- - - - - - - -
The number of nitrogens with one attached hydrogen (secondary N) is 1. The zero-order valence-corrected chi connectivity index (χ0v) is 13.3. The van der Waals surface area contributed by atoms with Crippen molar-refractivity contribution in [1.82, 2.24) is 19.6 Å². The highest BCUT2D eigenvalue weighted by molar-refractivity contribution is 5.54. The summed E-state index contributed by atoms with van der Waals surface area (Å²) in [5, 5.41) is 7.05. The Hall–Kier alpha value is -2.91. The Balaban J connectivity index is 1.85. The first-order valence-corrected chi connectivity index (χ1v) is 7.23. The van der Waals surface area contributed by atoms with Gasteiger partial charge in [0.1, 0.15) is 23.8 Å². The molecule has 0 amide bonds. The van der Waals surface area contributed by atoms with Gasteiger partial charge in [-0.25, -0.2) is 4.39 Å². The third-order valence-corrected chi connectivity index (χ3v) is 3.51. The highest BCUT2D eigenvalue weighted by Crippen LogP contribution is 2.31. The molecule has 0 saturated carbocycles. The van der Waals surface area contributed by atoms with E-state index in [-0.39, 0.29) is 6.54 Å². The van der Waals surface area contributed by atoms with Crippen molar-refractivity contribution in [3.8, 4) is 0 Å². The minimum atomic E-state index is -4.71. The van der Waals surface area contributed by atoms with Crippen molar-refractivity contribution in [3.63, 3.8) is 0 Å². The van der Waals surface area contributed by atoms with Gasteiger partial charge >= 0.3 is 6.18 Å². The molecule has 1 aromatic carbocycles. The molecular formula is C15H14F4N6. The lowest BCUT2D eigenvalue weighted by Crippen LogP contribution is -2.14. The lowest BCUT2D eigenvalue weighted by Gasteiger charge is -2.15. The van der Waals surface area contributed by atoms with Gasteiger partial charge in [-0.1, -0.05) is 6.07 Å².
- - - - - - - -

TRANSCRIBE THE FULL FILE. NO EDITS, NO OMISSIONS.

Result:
The number of nitrogens with one attached hydrogen (secondary N) is 1. The zero-order valence-corrected chi connectivity index (χ0v) is 13.3. The van der Waals surface area contributed by atoms with Crippen molar-refractivity contribution in [1.82, 2.24) is 19.6 Å². The highest BCUT2D eigenvalue weighted by molar-refractivity contribution is 5.54. The summed E-state index contributed by atoms with van der Waals surface area (Å²) in [5, 5.41) is 7.05. The Hall–Kier alpha value is -2.91. The Balaban J connectivity index is 1.85. The first-order valence-corrected chi connectivity index (χ1v) is 7.23. The van der Waals surface area contributed by atoms with Gasteiger partial charge in [0.1, 0.15) is 23.8 Å². The molecule has 0 amide bonds. The van der Waals surface area contributed by atoms with Gasteiger partial charge in [-0.25, -0.2) is 4.39 Å². The third-order valence-corrected chi connectivity index (χ3v) is 3.51. The highest BCUT2D eigenvalue weighted by Crippen LogP contribution is 2.31. The molecule has 0 saturated carbocycles. The van der Waals surface area contributed by atoms with E-state index in [-0.39, 0.29) is 6.54 Å². The van der Waals surface area contributed by atoms with Crippen molar-refractivity contribution in [3.8, 4) is 0 Å². The minimum atomic E-state index is -4.71. The van der Waals surface area contributed by atoms with Crippen molar-refractivity contribution in [3.63, 3.8) is 0 Å². The van der Waals surface area contributed by atoms with Gasteiger partial charge >= 0.3 is 6.18 Å². The molecule has 1 aromatic carbocycles. The molecular formula is C15H14F4N6. The lowest BCUT2D eigenvalue weighted by Crippen LogP contribution is -2.14. The lowest BCUT2D eigenvalue weighted by Gasteiger charge is -2.15. The van der Waals surface area contributed by atoms with Gasteiger partial charge in [-0.1, -0.05) is 6.07 Å².